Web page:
December 4, 2014
On May 15, 1855 one of the greatest gold robberies in history occurred.
Three British firms had arranged for some of their gold to be sent from London to Paris by ferry and train. The gold was stored in solidly built boxes secured within iron safes with two locks.
When the boxes were opened in Paris most of the gold was missing, having been replaced by lead shot.
A grand total of 200 pounds of gold were stolen, worth £12,000 or about $3.7 million in today’s money.
In the investigations that followed, police in Britain and France made extensive searches and arrested hundreds of suspects for questioning but ultimately were unable to find any clues to lead them to the perpetrators.
The case was eventually solved a year later when one of the thieves turned in his co-conspirators after an inner dispute.
Arrests were made and in the end police were only able to recover £2,000 of the stolen gold.
The days of armed bandits robbing banks and riding off on horses has long passed but there are still threats to your savings that exist today.
Of course the biggest criminal gang you have to worry about is your own government.
When governments go bankrupt they often look for creative ways to raise revenue, and they’re getting more desperate by the minute.
At the height of the depression in 1933 Franklin Roosevelt banned private ownership of gold, forcing Americans to sell their gold at $20 an ounce and revaluing it at $35 a few weeks later, creating a nice profit for the government.
There’s little stopping the government from performing a similar act, as much of the public considers gold to be an archaic money instrument.
If you want to keep your gold safe it’s worth looking into other jurisdictions where the risk of gold confiscation is much lower.
Hands down the best country in the world to store your gold is Singapore.
Singapore is rapidly becoming THE place to invest and do business in Asia. Everything is just so much easier there. Regulation is minimal, corruption is among the lowest in the world, and the tax structure is very friendly to businesses and investors.
Prices for gold storage are incredibly competitive, and with recent legislation that eliminated import duties and taxes on investment-grade gold, premiums are dropping.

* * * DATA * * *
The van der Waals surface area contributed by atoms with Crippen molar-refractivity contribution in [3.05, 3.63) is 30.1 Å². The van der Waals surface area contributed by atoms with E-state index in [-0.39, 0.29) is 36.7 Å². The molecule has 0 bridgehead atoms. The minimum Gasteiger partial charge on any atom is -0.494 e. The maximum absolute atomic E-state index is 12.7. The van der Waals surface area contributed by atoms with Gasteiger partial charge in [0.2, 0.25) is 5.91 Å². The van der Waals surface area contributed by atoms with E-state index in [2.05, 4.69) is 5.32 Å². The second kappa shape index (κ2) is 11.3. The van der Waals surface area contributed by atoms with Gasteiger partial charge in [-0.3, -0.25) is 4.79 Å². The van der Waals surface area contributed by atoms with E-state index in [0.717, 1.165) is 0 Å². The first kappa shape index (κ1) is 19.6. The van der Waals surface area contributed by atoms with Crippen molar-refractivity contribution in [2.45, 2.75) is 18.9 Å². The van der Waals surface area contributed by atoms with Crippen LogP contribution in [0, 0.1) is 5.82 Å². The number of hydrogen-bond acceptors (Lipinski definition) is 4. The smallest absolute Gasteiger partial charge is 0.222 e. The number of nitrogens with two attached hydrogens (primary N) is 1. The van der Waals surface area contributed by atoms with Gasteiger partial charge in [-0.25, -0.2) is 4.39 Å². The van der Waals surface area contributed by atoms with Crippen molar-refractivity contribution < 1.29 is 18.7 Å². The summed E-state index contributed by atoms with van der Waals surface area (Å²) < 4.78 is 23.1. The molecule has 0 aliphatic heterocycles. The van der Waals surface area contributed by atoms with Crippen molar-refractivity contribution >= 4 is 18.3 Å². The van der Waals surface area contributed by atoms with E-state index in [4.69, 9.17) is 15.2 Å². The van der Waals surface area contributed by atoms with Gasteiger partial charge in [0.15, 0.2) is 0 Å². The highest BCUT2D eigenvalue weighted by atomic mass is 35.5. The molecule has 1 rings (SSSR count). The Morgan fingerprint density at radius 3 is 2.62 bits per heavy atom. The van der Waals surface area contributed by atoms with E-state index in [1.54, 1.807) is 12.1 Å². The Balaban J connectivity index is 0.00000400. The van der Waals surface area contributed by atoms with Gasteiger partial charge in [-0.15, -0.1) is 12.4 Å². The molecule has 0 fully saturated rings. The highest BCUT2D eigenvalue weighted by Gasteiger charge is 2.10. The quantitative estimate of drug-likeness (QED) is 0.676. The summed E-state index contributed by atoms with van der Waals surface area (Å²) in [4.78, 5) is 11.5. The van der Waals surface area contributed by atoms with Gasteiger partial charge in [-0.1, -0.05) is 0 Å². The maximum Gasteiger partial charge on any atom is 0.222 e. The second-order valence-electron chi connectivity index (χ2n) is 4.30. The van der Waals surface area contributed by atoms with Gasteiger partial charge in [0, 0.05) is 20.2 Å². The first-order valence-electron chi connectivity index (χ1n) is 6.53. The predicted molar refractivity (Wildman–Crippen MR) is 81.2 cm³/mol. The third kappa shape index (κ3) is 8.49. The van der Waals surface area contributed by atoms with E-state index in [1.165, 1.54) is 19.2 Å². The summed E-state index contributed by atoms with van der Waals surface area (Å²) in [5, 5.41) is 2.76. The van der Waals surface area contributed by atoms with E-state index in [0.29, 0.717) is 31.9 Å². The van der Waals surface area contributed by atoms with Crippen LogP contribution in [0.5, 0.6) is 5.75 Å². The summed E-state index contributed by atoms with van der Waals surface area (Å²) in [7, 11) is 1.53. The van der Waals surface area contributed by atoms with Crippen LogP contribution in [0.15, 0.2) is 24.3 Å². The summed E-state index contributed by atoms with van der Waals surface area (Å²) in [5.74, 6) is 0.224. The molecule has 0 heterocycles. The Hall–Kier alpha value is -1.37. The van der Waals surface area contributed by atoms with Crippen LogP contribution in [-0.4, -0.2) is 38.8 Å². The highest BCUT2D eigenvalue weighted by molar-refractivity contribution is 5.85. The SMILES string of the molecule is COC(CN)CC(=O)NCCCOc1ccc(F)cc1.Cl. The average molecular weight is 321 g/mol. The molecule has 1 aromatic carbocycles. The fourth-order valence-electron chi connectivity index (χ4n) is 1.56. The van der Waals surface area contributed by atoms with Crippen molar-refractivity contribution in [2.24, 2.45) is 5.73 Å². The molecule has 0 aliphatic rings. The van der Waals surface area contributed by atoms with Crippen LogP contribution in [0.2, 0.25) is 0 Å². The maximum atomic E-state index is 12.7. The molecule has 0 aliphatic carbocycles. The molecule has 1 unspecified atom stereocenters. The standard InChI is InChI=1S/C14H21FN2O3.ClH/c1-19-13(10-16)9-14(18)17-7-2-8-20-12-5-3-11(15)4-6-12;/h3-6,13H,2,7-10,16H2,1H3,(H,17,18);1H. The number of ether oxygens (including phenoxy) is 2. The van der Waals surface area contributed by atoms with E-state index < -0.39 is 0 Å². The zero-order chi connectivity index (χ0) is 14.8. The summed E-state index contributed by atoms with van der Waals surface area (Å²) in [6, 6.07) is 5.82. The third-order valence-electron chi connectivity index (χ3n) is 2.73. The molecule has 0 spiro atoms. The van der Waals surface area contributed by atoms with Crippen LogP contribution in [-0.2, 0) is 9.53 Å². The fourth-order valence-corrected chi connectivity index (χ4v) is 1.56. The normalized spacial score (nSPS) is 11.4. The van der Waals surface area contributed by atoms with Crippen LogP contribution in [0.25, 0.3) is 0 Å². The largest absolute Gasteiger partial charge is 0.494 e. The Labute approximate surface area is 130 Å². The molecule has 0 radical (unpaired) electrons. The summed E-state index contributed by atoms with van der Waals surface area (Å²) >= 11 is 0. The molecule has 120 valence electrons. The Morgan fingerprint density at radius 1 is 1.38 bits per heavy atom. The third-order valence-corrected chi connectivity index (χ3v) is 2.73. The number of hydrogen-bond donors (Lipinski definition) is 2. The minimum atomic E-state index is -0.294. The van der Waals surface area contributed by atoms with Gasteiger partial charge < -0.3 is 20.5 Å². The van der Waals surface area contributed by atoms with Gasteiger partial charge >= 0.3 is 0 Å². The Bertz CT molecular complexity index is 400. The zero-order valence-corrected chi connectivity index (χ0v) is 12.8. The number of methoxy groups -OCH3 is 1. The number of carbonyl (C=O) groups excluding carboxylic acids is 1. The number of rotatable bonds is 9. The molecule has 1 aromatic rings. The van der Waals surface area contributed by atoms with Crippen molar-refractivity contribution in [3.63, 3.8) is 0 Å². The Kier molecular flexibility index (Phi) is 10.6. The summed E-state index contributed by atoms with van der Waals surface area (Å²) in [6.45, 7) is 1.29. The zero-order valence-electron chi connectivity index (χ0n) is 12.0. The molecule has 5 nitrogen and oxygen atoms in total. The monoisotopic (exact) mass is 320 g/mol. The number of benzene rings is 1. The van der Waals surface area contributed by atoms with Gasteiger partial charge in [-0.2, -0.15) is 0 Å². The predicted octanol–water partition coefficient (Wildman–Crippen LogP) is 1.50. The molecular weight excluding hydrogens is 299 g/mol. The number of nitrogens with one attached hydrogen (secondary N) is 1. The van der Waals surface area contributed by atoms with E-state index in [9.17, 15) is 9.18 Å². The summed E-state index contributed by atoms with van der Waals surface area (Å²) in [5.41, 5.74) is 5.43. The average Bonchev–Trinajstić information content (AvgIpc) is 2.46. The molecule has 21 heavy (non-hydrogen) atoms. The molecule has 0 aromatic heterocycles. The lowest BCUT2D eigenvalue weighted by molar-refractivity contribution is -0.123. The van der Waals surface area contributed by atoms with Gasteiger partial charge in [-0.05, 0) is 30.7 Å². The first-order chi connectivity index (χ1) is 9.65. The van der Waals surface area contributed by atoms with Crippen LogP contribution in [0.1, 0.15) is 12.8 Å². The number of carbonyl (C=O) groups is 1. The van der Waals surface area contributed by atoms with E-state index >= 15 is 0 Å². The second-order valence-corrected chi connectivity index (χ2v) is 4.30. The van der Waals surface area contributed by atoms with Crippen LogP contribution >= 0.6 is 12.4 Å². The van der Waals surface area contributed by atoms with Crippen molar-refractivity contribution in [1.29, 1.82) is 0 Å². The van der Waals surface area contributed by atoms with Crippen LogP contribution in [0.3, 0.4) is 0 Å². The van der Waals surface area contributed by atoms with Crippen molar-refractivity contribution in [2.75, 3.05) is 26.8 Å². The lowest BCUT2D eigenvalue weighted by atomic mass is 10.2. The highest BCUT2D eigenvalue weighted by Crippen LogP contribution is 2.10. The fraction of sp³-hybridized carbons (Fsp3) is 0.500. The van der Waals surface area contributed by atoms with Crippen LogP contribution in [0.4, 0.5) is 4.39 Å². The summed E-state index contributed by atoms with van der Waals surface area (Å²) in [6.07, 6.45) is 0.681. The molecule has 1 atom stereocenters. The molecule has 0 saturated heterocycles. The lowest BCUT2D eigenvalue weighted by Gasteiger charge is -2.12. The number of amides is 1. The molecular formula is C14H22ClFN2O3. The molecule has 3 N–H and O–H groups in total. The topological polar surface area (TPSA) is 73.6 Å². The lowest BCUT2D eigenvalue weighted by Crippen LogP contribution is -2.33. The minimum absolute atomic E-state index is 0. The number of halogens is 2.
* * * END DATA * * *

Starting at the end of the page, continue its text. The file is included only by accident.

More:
Gold throughout Asia is still highly valued at a cultural level and not seen as some archaic monetary instrument like it is by many in the West.
It’s quite common for people all across the region to store some of their savings in precious metals. Many people from countries like Vietnam, China, India, Malaysia, and Indonesia use storage facilities in Singapore.
Singapore is well connected, with cheap flights to other countries in the region and direct flights to many places in the world.
Singapore is also home to The Safe House (www.thesafehouse.sg), hands down one of the most advanced precious metals storage facilities in the world.
(Note: I am a director of The Safe House’s parent company, though I have no share ownership.)
Getting your gold in and out of the country is easy to do as well. Gold and silver are viewed as commodities by the authorities, which means there are no reporting requirements.
While the idea of storing your gold thousands of miles away may seem strange, all the evidence shows that it’s a bad idea to store gold in your home country.
If your bankrupt Western government slides into insolvency and begins seizing assets or imposing capital controls, you’ll be the smartest guy the room for having physical gold and silver in Singapore.
Yet if nothing happens for now, you won’t be worse off for holding precious metals abroad.